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The role of microRNA in oncogene-induced senescence and cancer development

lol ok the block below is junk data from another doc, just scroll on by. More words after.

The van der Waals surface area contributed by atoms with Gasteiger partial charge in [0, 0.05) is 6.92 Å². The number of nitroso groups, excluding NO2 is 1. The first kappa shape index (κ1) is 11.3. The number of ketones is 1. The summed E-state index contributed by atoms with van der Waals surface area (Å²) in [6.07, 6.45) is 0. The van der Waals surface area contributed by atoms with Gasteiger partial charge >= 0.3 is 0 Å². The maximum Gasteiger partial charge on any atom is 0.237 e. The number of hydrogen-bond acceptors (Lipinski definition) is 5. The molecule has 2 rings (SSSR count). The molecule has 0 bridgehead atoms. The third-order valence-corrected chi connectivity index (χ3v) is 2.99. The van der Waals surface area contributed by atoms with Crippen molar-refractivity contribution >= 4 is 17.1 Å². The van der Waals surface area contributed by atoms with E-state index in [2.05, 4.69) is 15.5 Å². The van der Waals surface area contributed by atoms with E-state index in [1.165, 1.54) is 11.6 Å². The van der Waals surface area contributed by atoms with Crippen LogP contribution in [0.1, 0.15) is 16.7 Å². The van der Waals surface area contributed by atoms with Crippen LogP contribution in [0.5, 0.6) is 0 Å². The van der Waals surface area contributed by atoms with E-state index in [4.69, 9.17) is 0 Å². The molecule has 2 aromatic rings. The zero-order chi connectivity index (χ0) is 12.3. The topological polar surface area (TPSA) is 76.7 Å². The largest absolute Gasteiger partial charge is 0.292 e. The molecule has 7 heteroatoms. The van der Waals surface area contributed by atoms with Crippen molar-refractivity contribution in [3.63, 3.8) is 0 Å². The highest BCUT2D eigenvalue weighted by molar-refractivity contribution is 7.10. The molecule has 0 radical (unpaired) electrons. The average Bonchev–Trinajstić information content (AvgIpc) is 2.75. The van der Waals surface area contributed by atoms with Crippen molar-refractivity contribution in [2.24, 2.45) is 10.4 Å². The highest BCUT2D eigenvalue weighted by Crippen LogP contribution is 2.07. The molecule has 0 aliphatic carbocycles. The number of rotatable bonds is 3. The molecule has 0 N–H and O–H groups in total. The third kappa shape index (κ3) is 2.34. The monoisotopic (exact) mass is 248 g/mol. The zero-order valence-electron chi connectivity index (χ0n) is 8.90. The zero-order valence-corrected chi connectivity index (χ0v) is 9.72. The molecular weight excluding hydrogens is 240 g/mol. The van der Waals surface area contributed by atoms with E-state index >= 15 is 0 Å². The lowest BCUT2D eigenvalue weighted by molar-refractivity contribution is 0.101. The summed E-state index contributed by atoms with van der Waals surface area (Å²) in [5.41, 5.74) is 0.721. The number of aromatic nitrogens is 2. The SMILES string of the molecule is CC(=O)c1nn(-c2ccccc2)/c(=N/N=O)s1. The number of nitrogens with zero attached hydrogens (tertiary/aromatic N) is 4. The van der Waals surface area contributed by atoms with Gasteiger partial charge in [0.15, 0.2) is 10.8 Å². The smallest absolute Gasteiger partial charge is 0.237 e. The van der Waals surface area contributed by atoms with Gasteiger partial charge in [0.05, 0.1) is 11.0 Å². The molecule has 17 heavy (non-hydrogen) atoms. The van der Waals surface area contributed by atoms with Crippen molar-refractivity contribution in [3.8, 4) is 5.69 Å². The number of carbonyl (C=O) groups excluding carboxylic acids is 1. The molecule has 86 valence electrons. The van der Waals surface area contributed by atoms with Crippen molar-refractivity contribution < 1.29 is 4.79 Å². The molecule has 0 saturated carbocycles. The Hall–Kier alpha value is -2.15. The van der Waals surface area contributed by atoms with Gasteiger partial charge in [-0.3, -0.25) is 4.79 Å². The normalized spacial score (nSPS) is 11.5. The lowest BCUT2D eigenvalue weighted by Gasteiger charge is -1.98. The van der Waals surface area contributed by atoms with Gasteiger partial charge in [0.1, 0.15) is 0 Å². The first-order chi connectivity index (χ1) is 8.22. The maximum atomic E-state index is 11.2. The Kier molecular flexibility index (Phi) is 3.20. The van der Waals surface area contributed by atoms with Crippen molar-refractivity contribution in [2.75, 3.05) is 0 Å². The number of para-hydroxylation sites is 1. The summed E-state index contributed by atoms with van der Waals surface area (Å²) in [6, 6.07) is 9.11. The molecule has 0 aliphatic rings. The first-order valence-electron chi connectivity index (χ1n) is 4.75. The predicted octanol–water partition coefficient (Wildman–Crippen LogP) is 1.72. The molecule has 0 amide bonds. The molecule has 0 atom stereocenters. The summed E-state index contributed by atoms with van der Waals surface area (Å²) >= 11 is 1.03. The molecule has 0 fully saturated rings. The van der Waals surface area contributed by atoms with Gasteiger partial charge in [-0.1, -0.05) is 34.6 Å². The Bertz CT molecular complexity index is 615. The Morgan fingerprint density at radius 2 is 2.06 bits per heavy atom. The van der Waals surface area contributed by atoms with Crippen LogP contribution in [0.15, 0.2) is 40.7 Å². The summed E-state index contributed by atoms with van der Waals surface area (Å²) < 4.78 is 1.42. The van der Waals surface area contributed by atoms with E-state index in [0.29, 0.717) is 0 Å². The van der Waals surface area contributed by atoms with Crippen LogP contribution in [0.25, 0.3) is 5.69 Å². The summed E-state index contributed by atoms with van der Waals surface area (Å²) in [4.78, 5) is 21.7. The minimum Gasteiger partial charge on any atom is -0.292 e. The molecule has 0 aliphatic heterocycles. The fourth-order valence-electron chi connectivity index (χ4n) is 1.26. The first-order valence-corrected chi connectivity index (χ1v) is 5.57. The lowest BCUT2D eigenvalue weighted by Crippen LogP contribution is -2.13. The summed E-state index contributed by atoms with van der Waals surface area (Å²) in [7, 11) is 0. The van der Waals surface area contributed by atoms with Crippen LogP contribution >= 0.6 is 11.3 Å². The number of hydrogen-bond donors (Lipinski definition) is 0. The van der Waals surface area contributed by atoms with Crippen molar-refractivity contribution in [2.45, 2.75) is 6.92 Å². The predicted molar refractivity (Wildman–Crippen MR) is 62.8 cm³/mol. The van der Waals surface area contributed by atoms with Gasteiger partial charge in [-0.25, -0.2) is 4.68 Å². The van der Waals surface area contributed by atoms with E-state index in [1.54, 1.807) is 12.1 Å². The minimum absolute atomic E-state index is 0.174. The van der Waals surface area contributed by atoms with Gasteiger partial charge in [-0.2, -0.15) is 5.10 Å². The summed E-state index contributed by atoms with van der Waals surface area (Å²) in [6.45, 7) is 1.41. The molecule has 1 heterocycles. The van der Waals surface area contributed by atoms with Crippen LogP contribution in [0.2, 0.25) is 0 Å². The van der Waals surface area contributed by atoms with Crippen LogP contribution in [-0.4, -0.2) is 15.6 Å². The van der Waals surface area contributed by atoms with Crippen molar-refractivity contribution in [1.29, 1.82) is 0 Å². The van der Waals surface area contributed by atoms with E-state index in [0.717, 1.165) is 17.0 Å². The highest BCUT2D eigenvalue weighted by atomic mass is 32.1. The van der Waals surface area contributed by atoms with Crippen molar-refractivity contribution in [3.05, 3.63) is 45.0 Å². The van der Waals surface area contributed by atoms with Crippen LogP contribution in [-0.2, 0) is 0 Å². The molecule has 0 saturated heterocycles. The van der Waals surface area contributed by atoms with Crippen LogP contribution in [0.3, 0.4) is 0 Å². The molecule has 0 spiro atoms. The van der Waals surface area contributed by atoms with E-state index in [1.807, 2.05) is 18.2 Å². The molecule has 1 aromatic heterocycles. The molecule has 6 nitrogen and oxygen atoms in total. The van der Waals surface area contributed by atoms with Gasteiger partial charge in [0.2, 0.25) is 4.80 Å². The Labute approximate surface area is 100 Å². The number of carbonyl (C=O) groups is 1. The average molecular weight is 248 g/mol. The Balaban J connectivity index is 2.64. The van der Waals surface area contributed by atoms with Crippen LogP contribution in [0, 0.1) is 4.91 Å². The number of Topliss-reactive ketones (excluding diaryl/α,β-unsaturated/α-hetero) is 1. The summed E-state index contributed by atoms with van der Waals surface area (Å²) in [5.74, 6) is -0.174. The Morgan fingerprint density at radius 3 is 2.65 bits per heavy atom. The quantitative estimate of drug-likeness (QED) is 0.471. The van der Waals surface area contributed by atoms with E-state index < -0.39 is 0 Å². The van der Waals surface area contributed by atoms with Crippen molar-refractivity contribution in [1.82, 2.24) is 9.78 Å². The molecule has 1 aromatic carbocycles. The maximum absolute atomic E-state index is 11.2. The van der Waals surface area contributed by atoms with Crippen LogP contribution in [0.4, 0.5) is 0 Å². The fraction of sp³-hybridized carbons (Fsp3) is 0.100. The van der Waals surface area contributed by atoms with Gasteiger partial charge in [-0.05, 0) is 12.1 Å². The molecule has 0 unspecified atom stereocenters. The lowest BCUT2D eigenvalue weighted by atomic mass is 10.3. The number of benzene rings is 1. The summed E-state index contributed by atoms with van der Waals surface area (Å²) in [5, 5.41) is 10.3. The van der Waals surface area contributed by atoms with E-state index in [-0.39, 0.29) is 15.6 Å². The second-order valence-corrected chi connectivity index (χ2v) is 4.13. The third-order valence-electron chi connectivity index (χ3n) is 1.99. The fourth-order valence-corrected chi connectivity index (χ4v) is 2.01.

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microRNA (miRNA) is a class of small non-coding RNAs that suppress the expression of protein-encoding genes via translational repression and/or mRNA degradation. Studies indicate that miRNAs act as global regulators of cellular functions, through their involvement in a wide range of physiological and pathological processes including cancer development. In a genetic screen, we found that miR-30, a miRNA frequently overexpressed in cancer, disrupts a critical tumor suppressing mechanism called oncogene-induced senescence. Further studies demonstrated that miR-30 disrupts oncogenic ras-induced senescence by directly targeting CHD7, a transcriptional co-activator, and TNRC6A, an RNA-binding protein essential for miRNA functionality. In this grant application, we will investigate te mechanisms underlying the roles of CHD7 and TNRC6A in miR-30-mediated bypass of oncogenic ras-induced senescence, and examine the impact of the miR-30-CHD7/TNRC6A regulatory circuit on cancer development in vivo. In Aim 1, we will investigate the hypothesis that CHD7 acts as a transcriptional coactivator to induce the transcription of a key senescence effector p16INK4A, and that by suppressing CHD7, miR-30 inhibits ras-induced p16INK4A expression and hence senescence induction. Alternative approaches are proposed to perform ChIP-seq analysis to systematically identify additional direct transcriptional targets of CHD7 involved in senescence. In Aim 2, the hypothesis will be tested that by suppressing TNRC6A, miR-30 globally down-regulates the functionality of miRNAs, which in turn leads to disruption of ras-induced senescence. In Aim 3, we will analyze the effect of miR-30 on senescence induction and cancer development in vivo using miR-30 transgenic mice and a mouse cancer model. In addition, the expression levels of miR-30, CHD7 and TNRC6A will be determined in human tumor samples, in order to establish that miR-30 contributes to human cancer development by suppressing its direct targets CHD7 and TNRC6A. Studies proposed in this grant will provide mechanistic insights into the novel function of miR-30 in oncogene-induced senescence. Through analyses of these miR-30 targets, we will identify novel mechanisms and novel signaling components that mediate oncogene-induced senescence and tumor suppression, which will offer new opportunities for cancer therapies targeting cellular senescence.
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